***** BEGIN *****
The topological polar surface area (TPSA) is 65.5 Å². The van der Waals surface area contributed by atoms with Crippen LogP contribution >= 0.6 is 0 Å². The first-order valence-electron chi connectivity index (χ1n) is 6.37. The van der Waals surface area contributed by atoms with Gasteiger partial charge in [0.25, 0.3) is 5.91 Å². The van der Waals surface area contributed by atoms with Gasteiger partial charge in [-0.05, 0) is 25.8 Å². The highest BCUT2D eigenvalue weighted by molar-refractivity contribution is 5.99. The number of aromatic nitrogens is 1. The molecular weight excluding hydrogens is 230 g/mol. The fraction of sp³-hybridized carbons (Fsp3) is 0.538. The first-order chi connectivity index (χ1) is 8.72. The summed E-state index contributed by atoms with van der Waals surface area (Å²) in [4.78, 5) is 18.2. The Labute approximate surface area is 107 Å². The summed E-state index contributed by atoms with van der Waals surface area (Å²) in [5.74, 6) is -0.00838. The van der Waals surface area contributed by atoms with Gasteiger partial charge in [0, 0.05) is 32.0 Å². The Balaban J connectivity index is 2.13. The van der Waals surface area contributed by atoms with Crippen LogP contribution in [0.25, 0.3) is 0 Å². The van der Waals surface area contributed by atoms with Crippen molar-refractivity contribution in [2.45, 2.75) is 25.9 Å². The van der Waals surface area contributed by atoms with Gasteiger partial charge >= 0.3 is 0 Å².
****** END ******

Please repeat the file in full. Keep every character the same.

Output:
The topological polar surface area (TPSA) is 65.5 Å². The van der Waals surface area contributed by atoms with Crippen LogP contribution >= 0.6 is 0 Å². The first-order valence-electron chi connectivity index (χ1n) is 6.37. The van der Waals surface area contributed by atoms with Gasteiger partial charge in [0.25, 0.3) is 5.91 Å². The van der Waals surface area contributed by atoms with Gasteiger partial charge in [-0.05, 0) is 25.8 Å². The highest BCUT2D eigenvalue weighted by molar-refractivity contribution is 5.99. The number of aromatic nitrogens is 1. The molecular weight excluding hydrogens is 230 g/mol. The fraction of sp³-hybridized carbons (Fsp3) is 0.538. The first-order chi connectivity index (χ1) is 8.72. The summed E-state index contributed by atoms with van der Waals surface area (Å²) in [4.78, 5) is 18.2. The Labute approximate surface area is 107 Å². The summed E-state index contributed by atoms with van der Waals surface area (Å²) in [5.74, 6) is -0.00838. The van der Waals surface area contributed by atoms with Gasteiger partial charge in [0, 0.05) is 32.0 Å². The Balaban J connectivity index is 2.13. The van der Waals surface area contributed by atoms with Crippen LogP contribution in [0.25, 0.3) is 0 Å². The van der Waals surface area contributed by atoms with Crippen molar-refractivity contribution in [2.45, 2.75) is 25.9 Å². The van der Waals surface area contributed by atoms with Gasteiger partial charge >= 0.3 is 0 Å².